How Much Muscle Can You Build? (CALCULATE THIS!)


What’s up, guys? Jeff Cavaliere, ATHLEANX.com. Today I’m going to show you how much muscle
you’re going to build on your body. I have a crystal ball. But we all do. We’re going to look together. I’m going to hold mine up and you’re going
to hold yours up. Right here. Here’s your crystal ball. It’s your wrist. You see, a lot of people would have you believe
if you just measure your wrist’s circumference – right around here – you could ultimately
determine how big you’re going to be. How much muscle your frame can carry. I think there’s a little bit of validity
to that, but then we get things like this. A bunch of formulas that people throw out
for you to plug these numbers into, that are supposed to just give you concrete, again,
tell you exactly where you’re going to end up. You could probably guess what I think about
these things. I certainly don’t think these are very scientific,
but they say, “Take your wrist circumference, add 10”, and there you go. That’s how big your arms are going to be.” So, if you’ve got a 6-1/4” wrist like
I do, plus 10”, 16.25”. Now, in some cases you might do that math
and say, “Hey, that’s pretty accurate.” Guys, I always say ‘even a blind squirrel
can find an acorn from time to time’, but that doesn’t mean it’s right. It might mean that it puts you in the ballpark. But we’ll get back to this in a second. Even going beyond that, they’ll tell you
again how much weight you’re going to have on your body at a 6% bodyweight, lean mass. Take your height in centimeters, subtract
100 – it’s always these random, round numbers – subtract 100; that’s your kilogram
bodyweight. Multiply that by 2.2 if you want to do pounds,
that’s how big you can be at this size. If you want to go up in weight, every 2% that
you add in bodyfat is an additional 10lbs. Guys, just hold on a second. Let’s breathe for a second because the fact
of the matter is these things tend to discourage people a lot of times. If I went off the skinny wrist doom, I would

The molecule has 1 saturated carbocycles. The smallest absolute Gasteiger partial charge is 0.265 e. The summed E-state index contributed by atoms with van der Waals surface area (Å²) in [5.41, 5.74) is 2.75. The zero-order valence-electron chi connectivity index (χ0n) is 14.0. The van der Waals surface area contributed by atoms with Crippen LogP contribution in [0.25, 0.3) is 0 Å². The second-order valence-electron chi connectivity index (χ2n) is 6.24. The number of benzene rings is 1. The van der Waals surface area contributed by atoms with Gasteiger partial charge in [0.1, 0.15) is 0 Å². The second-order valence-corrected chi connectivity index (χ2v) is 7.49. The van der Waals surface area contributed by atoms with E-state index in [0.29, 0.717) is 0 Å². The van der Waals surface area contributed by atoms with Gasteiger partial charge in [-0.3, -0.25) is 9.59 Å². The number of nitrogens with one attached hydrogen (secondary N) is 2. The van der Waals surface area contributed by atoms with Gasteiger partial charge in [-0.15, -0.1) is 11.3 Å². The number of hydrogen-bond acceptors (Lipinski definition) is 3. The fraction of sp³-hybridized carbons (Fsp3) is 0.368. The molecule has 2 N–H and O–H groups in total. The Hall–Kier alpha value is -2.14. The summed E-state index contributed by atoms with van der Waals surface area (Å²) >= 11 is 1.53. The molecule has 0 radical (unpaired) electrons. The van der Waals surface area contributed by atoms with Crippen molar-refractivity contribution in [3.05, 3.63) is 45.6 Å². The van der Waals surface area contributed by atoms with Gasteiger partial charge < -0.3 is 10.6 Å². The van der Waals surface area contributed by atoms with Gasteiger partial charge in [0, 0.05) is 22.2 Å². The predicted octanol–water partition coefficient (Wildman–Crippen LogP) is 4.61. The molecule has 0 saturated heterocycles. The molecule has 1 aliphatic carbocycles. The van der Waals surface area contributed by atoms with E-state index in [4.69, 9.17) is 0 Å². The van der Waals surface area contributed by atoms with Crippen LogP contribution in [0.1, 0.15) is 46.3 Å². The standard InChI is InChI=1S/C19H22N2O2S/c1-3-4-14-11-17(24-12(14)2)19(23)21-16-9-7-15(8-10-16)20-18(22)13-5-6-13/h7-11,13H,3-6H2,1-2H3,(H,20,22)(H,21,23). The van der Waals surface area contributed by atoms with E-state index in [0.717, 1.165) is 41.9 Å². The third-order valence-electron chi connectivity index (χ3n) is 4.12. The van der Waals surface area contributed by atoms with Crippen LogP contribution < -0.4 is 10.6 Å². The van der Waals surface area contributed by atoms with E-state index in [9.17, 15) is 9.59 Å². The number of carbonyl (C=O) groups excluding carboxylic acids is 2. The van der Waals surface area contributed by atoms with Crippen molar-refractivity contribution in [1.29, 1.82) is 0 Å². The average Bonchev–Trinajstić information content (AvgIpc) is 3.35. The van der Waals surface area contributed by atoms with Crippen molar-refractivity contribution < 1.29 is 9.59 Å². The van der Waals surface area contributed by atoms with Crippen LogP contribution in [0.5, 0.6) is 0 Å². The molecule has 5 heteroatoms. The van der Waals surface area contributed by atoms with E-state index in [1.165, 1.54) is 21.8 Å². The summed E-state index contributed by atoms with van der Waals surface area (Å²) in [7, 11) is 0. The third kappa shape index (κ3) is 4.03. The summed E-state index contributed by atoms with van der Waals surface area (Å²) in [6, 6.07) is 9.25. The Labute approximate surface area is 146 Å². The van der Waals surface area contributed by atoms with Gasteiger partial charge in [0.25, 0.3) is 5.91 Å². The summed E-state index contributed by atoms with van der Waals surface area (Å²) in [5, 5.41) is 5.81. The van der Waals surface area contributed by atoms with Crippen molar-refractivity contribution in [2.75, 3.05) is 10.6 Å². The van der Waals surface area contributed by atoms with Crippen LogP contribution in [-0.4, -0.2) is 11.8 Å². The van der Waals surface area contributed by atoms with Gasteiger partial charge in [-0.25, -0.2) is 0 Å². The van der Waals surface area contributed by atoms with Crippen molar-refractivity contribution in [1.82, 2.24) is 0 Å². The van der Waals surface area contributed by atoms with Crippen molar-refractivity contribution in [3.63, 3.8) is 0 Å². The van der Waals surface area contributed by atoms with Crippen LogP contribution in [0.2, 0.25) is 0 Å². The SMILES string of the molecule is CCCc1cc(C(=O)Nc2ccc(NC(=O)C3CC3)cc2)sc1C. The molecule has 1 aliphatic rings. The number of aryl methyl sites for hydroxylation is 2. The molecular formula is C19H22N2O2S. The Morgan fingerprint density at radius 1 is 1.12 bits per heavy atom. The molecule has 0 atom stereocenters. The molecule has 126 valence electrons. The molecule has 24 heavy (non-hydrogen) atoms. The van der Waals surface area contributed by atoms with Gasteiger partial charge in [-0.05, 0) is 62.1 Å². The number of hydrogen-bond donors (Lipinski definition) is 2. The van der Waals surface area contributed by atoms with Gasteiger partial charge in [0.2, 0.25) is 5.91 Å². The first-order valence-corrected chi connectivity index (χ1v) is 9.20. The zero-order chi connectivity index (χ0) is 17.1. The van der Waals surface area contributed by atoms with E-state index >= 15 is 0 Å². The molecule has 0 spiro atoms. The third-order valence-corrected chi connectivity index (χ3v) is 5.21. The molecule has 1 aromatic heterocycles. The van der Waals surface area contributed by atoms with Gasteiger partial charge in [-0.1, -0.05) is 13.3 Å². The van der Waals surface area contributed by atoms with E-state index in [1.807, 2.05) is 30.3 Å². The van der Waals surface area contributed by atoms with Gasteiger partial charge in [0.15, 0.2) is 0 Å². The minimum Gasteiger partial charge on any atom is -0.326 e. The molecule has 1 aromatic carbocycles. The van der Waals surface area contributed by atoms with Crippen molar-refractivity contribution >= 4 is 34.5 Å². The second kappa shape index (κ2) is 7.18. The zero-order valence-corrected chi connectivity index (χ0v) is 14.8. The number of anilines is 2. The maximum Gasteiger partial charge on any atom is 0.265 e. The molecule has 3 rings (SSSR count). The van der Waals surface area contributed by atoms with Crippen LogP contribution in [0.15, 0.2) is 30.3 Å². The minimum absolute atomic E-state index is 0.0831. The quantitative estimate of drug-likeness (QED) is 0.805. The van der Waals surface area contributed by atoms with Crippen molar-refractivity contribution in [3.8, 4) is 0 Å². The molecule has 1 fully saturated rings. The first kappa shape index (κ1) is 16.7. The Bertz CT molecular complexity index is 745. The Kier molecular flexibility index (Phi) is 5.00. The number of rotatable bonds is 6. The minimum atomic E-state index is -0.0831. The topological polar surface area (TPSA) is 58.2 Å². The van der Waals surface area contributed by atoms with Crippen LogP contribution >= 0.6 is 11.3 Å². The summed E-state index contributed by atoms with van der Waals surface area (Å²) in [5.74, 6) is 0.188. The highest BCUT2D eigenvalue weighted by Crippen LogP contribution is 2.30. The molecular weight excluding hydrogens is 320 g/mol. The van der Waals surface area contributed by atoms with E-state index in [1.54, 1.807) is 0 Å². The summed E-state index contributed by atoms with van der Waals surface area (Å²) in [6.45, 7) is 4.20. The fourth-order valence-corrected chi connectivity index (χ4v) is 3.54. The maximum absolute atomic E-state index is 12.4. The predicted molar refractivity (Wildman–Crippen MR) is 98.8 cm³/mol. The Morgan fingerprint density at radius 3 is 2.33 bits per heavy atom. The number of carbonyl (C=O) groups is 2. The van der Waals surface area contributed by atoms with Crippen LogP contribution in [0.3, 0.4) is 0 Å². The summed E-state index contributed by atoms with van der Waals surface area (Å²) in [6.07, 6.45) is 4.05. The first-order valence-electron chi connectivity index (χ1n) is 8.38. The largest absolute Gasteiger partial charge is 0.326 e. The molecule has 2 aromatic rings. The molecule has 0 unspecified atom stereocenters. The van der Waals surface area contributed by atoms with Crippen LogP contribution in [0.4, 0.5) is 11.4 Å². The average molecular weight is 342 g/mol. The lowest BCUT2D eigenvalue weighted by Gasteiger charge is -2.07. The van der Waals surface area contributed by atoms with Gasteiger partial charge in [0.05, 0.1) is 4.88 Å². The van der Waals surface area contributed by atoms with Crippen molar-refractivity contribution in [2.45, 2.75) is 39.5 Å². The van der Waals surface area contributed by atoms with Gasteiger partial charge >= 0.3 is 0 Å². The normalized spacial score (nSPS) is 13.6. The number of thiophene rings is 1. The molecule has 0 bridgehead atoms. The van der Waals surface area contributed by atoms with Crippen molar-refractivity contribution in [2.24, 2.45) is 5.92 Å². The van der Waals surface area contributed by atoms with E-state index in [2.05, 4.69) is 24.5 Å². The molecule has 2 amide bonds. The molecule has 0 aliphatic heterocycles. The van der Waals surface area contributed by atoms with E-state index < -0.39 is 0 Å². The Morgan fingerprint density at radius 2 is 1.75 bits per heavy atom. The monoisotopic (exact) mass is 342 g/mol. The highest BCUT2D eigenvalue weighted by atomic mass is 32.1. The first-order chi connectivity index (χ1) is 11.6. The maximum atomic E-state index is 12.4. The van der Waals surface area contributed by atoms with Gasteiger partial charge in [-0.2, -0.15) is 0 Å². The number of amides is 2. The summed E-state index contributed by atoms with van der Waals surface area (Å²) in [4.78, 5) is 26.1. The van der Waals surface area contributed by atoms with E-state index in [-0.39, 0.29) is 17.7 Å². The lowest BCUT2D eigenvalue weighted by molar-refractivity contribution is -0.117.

have stopped a long time ago because I only have, again, very thin wrists. About 6.25”. They would have told me back then “you can’t
really build big arms”. That’s what they used to say. If your wrists were less than 7”, forget
it. Don’t even go to the gym. It’s frustrating and it can be deflating,
and I don’t want it to be. So, I want to discuss what I think you should
focus on. Is there any merit at all to that? What would it mean? Why do we look at the wrists? Well, the good thing about the wrists is that
there’s an objective point here where, no matter what the body fat level is between
individuals, we’re all going to have skin and bones in this area. That’s one of the values of this area as
being the objective point to measure. However, I think there’s more than that. It’s not just your wrists. Look at the whole skeleton. There are other things we could look at. I’ve talked about before, the merit of looking
at clavicular length. Now, if you just had to look at somebody from
the outside because you can’t look inside their body, look at how broad their shoulders
are. Try not to look at the size of their delts,
necessarily. Just the broadness of their clavicles; the
bones. We know if a clavicle is this long, versus
this long there’s going to be a limit to how much muscle you can attach to that bone. We know that the upper pec attaches to the
clavicle. If I’ve got 6” more of clavicle I’ve
got 6” more of upper pec I can attach here. More muscle equals more weight. More bodyweight. It all plays together. So, there is some basis for this. Your skeletal structure is going to play a
large part in how big you can ultimately be. But that doesn’t mean you can’t look good
in any skeleton. There’s a big difference between that. Though he’s not as tall as me, though he’s
not as broad as me, it doesn’t mean that if he didn’t put some meat around these
bones that he couldn’t look good. As a matter of fact, maybe we are the same
skeleton, he’s just a little shorter. If you look at this, he lines up pretty damn
good. But I put some meat around the bones, so they
look better. You can all look better, no matter what skeleton
you’re in. Forget these formulas, guys. Forget these other things. The length of your gap between your bicep
and your elbow. I’ve gone into this before, too. If you have two fingers you can fit there,